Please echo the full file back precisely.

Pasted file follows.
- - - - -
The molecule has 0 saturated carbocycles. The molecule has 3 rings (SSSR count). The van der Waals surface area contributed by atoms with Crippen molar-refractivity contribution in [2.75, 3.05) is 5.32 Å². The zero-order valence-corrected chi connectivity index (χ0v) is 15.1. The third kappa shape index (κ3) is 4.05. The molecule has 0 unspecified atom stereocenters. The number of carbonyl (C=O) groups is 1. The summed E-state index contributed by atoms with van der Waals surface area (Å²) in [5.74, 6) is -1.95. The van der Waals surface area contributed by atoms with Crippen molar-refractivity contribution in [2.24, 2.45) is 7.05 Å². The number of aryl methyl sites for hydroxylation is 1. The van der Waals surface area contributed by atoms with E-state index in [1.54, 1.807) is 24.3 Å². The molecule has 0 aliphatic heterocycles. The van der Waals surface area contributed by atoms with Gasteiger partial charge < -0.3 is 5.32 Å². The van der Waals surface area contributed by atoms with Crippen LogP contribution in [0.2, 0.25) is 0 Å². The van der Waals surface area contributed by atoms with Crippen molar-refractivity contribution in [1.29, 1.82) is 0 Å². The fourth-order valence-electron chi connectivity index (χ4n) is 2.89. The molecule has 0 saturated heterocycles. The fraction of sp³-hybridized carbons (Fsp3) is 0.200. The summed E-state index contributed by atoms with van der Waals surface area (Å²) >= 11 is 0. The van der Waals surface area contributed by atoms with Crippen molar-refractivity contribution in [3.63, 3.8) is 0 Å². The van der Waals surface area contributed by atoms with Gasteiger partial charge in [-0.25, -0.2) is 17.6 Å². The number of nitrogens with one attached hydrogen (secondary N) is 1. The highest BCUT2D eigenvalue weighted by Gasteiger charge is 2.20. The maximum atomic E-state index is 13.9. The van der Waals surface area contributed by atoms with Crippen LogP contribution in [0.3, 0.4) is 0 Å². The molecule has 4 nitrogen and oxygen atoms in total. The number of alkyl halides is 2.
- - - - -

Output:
The molecule has 0 saturated carbocycles. The molecule has 3 rings (SSSR count). The van der Waals surface area contributed by atoms with Crippen molar-refractivity contribution in [2.75, 3.05) is 5.32 Å². The zero-order valence-corrected chi connectivity index (χ0v) is 15.1. The third kappa shape index (κ3) is 4.05. The molecule has 0 unspecified atom stereocenters. The number of carbonyl (C=O) groups is 1. The summed E-state index contributed by atoms with van der Waals surface area (Å²) in [5.74, 6) is -1.95. The van der Waals surface area contributed by atoms with Crippen molar-refractivity contribution in [2.24, 2.45) is 7.05 Å². The number of aryl methyl sites for hydroxylation is 1. The van der Waals surface area contributed by atoms with E-state index in [1.54, 1.807) is 24.3 Å². The molecule has 0 aliphatic heterocycles. The van der Waals surface area contributed by atoms with Gasteiger partial charge < -0.3 is 5.32 Å². The van der Waals surface area contributed by atoms with Crippen LogP contribution in [0.2, 0.25) is 0 Å². The van der Waals surface area contributed by atoms with Crippen molar-refractivity contribution in [1.29, 1.82) is 0 Å². The fourth-order valence-electron chi connectivity index (χ4n) is 2.89. The molecule has 0 saturated heterocycles. The fraction of sp³-hybridized carbons (Fsp3) is 0.200. The summed E-state index contributed by atoms with van der Waals surface area (Å²) >= 11 is 0. The van der Waals surface area contributed by atoms with Crippen molar-refractivity contribution in [3.63, 3.8) is 0 Å². The van der Waals surface area contributed by atoms with Gasteiger partial charge in [-0.25, -0.2) is 17.6 Å². The number of nitrogens with one attached hydrogen (secondary N) is 1. The highest BCUT2D eigenvalue weighted by Gasteiger charge is 2.20. The maximum atomic E-state index is 13.9. The van der Waals surface area contributed by atoms with Crippen LogP contribution in [0.3, 0.4) is 0 Å². The molecule has 4 nitrogen and oxygen atoms in total. The number of alkyl halides is 2.